A few years ago, a woman walked into the bookshop where I worked and asked for Jane Austen.
“That’s A-U-S-T-E-N,” she informed me, as if I were one step behind in the evolutionary process. “She writes classics.”
I gave her the rictus smile sales assistants reserve for these situations and showed her to the section beneath the Classics sign. Glorified romance, I thought, as I pointed out the Austen shelf. If it weren’t a few hundred years old people would be embarrassed to ask for it. Having once attempted to read Sense and Sensibility, I felt perfectly justified in this opinion. But, for some reason or other (possibly having to do with Colin Firth) I decided to give Pride and Prejudice a go.
This was at a time when, in my own writing, I was attempting to cram in as many big events and sub-plots as possible, to keep it interesting. What seduced and confounded me about Pride and Prejudice (besides Mr Darcy) was the small scale on which it was set and the relative unimportance of all the events. Jane Austen didn’t need explosions, car chases, or zombie hordes (thank you, Seth Grahame-Smith) to hold my attention. Her characters crossed the divide of centuries and spoke in my mother’s voice, my father’s, my annoying aunt’s, my own. And because I became so engaged with these characters, the tiny spheres of their lives and the smallest events affecting them became of the utmost interest. The characters seemed so real that it was hard to believe Pride and Prejudice was first published in 1813.
But Pride and Prejudice isn’t just a sketch of the middle class in Regency England. It is a light, humourous examination of relationships, marriage, and human folly, laced with Austen’s trademark irony and sharp wit.
Much of the novel’s comedy comes from watching the characters declare one thing, then do another, such as Mrs Bennet’s announcement to her daughters that she would much rather live a quiet, retired life and not always be making new acquaintances, when we know she takes great pleasure in visiting and gossiping, and imposing her presence on others. Even Elizabeth Bennet, our heroine, who archly promises her mother never to dance with Mr Darcy, has moments of inconsistency and hypocrisy. There is that famous scene where, upon seeing Mr Darcy’s estate Pemberley for the first time, she decides that Darcy isn’t quite so bad after all. Far from alienating us from these characters, Austen’s exposure of their weaknesses and follies only makes them more human, more sympathetic, more familiar.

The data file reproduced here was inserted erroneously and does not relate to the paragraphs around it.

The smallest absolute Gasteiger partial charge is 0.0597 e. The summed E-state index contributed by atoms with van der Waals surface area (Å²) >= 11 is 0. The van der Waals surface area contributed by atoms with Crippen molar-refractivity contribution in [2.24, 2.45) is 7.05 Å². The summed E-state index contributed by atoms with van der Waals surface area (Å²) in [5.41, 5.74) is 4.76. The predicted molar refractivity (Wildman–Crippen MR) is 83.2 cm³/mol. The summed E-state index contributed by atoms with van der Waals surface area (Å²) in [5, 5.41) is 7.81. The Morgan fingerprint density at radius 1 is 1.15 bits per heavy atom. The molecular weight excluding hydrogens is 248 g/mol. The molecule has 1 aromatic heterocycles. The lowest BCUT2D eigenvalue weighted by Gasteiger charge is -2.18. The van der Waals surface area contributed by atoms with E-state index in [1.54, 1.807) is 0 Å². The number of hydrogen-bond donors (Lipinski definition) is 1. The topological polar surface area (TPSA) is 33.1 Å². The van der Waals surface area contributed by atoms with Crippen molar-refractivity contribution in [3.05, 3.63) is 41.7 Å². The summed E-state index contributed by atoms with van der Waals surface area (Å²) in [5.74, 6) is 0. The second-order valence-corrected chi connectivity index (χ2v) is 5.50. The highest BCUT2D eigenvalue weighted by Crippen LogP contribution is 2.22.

If you only know Pride and Prejudice as that movie Keira Knightly was in, or as that book you had to read in English, or as a boring romance that can only be improved by zombies, do yourself a favour and overcome your prejudices.
Emma Doolan is currently completing her degree in Creative and Professional Writing at Queensland University of Technology. When not reading Pride and Prejudice or swooning over Colin Firth in the BBC version, she can be found in the Classics section of her bookshop discussing Jane Austen with frightened customers.